Drawing on sources that include fresh revelations about Victoria’s relationship with John Brown, Julia Baird brings vividly to life the fascinating story of a woman who struggled with so many of the things we do today: balancing work and family, raising children, navigating marital strife, losing parents, combating anxiety and self-doubt, finding an identity, searching for meaning.
Thomas Gresham was arguably the first true wizard of global finance. He rose through the mercantile worlds of London and Antwerp to become the hidden power behind three out of the five Tudor monarchs. Today his name is remembered in economic doctrines, in the institutions he founded (the Royal Exchange, Gresham College) and in the City of London's position at the economic centre of the earth.

Without Gresham, England truly might have become a vassal state. His manoeuvring released Elizabeth from a crushing burden of debt and allowed for vital military preparations during the wars of religion that set Europe ablaze. Yet his deepest loyalties have remained enigmatic, until now.

Drawing on vast new research and several startling discoveries, the great Tudor historian John Guy recreates Gresham's life and singular personality with astonishing intimacy. He reveals a survivor, flexible enough to do business with merchants and potentates no matter their religious or ideological convictions. His mind was a calculating engine. Yet his personal relationships were disturbingly transactional. Smuggler and arms dealer, extortioner backed by royal authority, he was a figure of cold unsentimentality even to members of his own family.

Elizabeth, England's steely young queen, found herself at odds with Gresham's ambitions. In their collisions and wary accommodations, we see our own conflicts between national sovereignty and global capital foreshadowed. A story of adventure and jeopardy, greed and cunning, loyalties divided, mistaken or betrayed, this is a biography fit for a merchant prince. Five hundred years after Gresham's birth, now is the time to reckon up his legacy.
COSTA AWARD FINALIST 
ECONOMIST BOOK OF THE YEAR 
FINANCIAL TIMES BOOK OF THE YEAR

 Film rights acquired by Gold Circle Films, the team behind My Big Fat Greek Wedding

“A fresh, thrilling portrait… Guy’s Elizabeth is deliciously human.”
–Stacy Schiff, The New York Times Book Review

A groundbreaking reconsideration of our favorite Tudor queen, Elizabeth is an intimate and surprising biography that shows her at the height of her power.

Elizabeth was crowned queen at twenty-five, but it was only when she reached fifty and all hopes of a royal marriage were behind her that she began to wield power in her own right. For twenty-five years she had struggled to assert her authority over advisers, who pressed her to marry and settle the succession; now, she was determined not only to reign but to rule. In this magisterial biography, John Guy introduces us to a woman who is refreshingly unfamiliar: at once powerful and vulnerable, willful and afraid. We see her confronting challenges at home and abroad: war against France and Spain, revolt in Ireland, an economic crisis that triggers riots in the streets of London, and a conspiracy to place her cousin Mary Queen of Scots on her throne. For a while she is smitten by a much younger man, but can she allow herself to act on that passion and still keep her throne?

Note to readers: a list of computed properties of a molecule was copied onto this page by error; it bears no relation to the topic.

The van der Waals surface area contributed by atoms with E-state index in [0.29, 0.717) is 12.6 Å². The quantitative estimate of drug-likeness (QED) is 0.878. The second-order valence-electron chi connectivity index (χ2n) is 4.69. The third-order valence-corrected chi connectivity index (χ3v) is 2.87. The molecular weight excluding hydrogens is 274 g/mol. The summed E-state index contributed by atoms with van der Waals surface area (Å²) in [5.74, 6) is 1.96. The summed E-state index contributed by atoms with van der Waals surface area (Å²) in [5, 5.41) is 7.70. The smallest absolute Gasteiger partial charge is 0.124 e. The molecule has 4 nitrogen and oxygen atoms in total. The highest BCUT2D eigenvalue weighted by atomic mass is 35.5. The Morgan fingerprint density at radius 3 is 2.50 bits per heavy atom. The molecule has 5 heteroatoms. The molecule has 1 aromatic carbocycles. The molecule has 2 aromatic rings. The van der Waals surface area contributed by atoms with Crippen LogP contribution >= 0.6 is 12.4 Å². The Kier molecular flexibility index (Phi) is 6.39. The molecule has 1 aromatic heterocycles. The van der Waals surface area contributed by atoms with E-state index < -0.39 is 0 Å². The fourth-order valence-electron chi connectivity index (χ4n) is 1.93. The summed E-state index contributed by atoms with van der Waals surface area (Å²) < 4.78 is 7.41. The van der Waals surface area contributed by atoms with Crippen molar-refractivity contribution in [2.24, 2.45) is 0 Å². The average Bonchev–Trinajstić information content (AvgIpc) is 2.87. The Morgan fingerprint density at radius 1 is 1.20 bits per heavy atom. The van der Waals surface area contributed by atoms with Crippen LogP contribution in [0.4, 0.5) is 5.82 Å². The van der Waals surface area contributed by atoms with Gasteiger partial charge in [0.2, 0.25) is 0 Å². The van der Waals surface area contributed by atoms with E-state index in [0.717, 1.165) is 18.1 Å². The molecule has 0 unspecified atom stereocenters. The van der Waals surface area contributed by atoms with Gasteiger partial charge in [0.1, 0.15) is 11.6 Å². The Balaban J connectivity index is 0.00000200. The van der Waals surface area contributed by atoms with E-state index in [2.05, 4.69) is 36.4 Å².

For the better part of a decade John Guy mined long-overlooked archives, scouring handwritten letters and court documents to sweep away myths and rumors. This prodigious historical detective work has enabled him to reveal, for the first time, the woman behind the polished veneer: determined, prone to fits of jealous rage, wracked by insecurity, often too anxious to sleep alone. At last we hear her in her own voice expressing her own distinctive and surprisingly resonant concerns. Guy writes like a dream, and this combination of groundbreaking research and propulsive narrative puts him in a class of his own.

"Significant, forensic and myth-busting, John Guy inspires total confidence in a narrative which is at once pacey and rich in detail." 
-- Anna Whitelock, TLS
 
“Most historians focus on the early decades, with Elizabeth’s last years acting as a postscript to the beheading of Mary Queen of Scots and the defeat of the Spanish Armada. Guy argues that this period is crucial to understanding a more human side of the smart redhead.” – The Economist, Book of the Year